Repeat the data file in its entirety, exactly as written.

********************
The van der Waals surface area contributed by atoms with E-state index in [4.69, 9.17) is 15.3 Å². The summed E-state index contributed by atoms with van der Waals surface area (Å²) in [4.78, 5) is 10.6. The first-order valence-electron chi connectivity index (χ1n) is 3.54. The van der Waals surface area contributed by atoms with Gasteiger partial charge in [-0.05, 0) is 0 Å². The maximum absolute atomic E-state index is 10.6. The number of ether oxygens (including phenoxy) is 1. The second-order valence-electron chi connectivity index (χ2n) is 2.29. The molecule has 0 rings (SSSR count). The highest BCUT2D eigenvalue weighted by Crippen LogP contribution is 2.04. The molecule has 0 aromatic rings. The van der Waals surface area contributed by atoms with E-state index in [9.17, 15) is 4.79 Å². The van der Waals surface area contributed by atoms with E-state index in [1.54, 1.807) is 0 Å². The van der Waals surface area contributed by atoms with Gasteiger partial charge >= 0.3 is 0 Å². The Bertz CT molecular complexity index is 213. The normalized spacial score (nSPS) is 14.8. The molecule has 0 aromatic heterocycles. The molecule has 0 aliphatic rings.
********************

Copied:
The van der Waals surface area contributed by atoms with E-state index in [4.69, 9.17) is 15.3 Å². The summed E-state index contributed by atoms with van der Waals surface area (Å²) in [4.78, 5) is 10.6. The first-order valence-electron chi connectivity index (χ1n) is 3.54. The van der Waals surface area contributed by atoms with Gasteiger partial charge in [-0.05, 0) is 0 Å². The maximum absolute atomic E-state index is 10.6. The number of ether oxygens (including phenoxy) is 1. The second-order valence-electron chi connectivity index (χ2n) is 2.29. The molecule has 0 rings (SSSR count). The highest BCUT2D eigenvalue weighted by Crippen LogP contribution is 2.04. The molecule has 0 aromatic rings. The van der Waals surface area contributed by atoms with E-state index in [9.17, 15) is 4.79 Å². The van der Waals surface area contributed by atoms with E-state index in [1.54, 1.807) is 0 Å². The van der Waals surface area contributed by atoms with Gasteiger partial charge >= 0.3 is 0 Å². The Bertz CT molecular complexity index is 213. The normalized spacial score (nSPS) is 14.8. The molecule has 0 aromatic heterocycles. The molecule has 0 aliphatic rings.